1, choice also increases class and ethnic segregation and inequalities.
Choices parents make for their children’s education and the ways in
which they talk about it come out of understandings of their (and their
children’s) relationships to others – in the past, present and future.
These are also
Britain as a ‘nation of immigrants’ to which ethnic minority communities had
made important contributions but was uncomfortable with some aspects of
In New Labour, the Conservatives faced a party more confident and adept
in the use of patriotic discourse than previously. The Blair government
depicted itself as representing modern patriotism, revitalising both the nation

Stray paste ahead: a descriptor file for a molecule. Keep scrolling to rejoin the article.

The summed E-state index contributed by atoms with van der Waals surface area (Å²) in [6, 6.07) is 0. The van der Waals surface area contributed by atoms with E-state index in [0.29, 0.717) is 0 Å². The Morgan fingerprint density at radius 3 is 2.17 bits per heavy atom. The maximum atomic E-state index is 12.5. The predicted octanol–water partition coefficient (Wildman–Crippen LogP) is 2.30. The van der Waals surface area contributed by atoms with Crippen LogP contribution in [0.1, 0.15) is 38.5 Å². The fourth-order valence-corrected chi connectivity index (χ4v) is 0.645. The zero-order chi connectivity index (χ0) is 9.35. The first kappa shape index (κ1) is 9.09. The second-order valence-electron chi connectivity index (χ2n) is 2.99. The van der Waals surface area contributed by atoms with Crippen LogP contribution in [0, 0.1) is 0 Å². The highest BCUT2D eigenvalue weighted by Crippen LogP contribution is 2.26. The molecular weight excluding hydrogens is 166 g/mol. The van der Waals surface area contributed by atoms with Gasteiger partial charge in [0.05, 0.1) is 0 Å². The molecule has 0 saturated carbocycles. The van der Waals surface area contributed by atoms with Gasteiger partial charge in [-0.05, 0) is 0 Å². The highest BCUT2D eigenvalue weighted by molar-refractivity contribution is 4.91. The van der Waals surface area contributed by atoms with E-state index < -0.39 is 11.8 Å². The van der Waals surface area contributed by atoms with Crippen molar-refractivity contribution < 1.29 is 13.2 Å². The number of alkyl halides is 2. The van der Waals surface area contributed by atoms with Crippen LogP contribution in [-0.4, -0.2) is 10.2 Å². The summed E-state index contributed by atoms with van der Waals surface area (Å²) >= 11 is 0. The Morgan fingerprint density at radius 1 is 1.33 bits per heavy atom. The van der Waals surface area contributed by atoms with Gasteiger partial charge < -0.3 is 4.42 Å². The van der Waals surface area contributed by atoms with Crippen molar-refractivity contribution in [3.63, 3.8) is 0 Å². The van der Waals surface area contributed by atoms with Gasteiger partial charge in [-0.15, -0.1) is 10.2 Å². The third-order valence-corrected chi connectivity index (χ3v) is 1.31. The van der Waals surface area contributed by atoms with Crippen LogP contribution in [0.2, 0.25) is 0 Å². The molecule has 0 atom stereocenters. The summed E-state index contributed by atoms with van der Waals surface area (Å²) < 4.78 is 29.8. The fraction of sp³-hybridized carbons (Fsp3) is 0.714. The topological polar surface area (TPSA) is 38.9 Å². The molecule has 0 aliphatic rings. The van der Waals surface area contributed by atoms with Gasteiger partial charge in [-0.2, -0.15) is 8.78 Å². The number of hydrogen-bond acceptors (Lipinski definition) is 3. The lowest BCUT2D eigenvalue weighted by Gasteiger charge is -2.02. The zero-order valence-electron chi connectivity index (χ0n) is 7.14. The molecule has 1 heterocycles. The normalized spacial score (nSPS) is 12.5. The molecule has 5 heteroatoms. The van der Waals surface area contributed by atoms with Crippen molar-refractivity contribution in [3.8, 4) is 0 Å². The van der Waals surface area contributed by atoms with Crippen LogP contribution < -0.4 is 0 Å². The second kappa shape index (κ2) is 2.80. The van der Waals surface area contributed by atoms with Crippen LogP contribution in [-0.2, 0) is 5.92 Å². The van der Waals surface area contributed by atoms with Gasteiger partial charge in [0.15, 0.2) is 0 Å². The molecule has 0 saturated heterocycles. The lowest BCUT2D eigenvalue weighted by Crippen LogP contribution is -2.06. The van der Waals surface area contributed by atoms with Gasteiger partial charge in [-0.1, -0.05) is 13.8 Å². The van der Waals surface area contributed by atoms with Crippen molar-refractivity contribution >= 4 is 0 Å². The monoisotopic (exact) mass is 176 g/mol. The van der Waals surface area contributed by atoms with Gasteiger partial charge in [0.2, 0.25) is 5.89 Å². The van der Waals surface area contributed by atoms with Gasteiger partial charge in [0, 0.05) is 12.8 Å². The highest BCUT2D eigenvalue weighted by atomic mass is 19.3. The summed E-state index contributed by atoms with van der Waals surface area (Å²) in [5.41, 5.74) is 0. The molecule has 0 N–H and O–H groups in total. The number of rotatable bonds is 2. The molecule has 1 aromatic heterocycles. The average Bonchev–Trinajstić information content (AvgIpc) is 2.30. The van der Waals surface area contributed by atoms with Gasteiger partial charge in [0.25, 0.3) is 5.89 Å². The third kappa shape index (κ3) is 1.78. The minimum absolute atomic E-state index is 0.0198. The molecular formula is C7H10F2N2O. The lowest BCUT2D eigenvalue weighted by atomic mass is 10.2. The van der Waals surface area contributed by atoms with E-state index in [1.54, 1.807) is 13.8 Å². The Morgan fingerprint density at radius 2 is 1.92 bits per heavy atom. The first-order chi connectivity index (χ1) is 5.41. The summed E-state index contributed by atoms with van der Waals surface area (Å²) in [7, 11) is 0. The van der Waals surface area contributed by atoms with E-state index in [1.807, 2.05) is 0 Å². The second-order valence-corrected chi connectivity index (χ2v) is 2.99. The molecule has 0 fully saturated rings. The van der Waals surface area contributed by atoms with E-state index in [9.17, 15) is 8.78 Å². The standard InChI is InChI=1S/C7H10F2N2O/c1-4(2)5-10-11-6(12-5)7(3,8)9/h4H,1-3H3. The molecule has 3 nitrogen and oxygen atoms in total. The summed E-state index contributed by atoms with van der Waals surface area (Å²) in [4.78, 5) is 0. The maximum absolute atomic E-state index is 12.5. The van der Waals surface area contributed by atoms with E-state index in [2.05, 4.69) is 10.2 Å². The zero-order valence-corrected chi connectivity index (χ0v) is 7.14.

state and national identity through its programme of constitutional reform,
devolution and constructive engagement in the EU. The ‘cool Britannia’
of the ideologies of only the VB and the CP’86. Both parties strive for the
inclusion of all members of the Dutch ethnic community within the Dutch
state, which means the unification of the Netherlands and Flanders into a
Great-Netherlands state. The VB explicitly states that this should be a federalist state, whereas the CP’86 does not address this issue. Surprisingly,
both parties mention this relatively radical ideal of a Great-Netherlands
principally in their externally oriented literature, most notably in their programmes of principle. In the case of the VB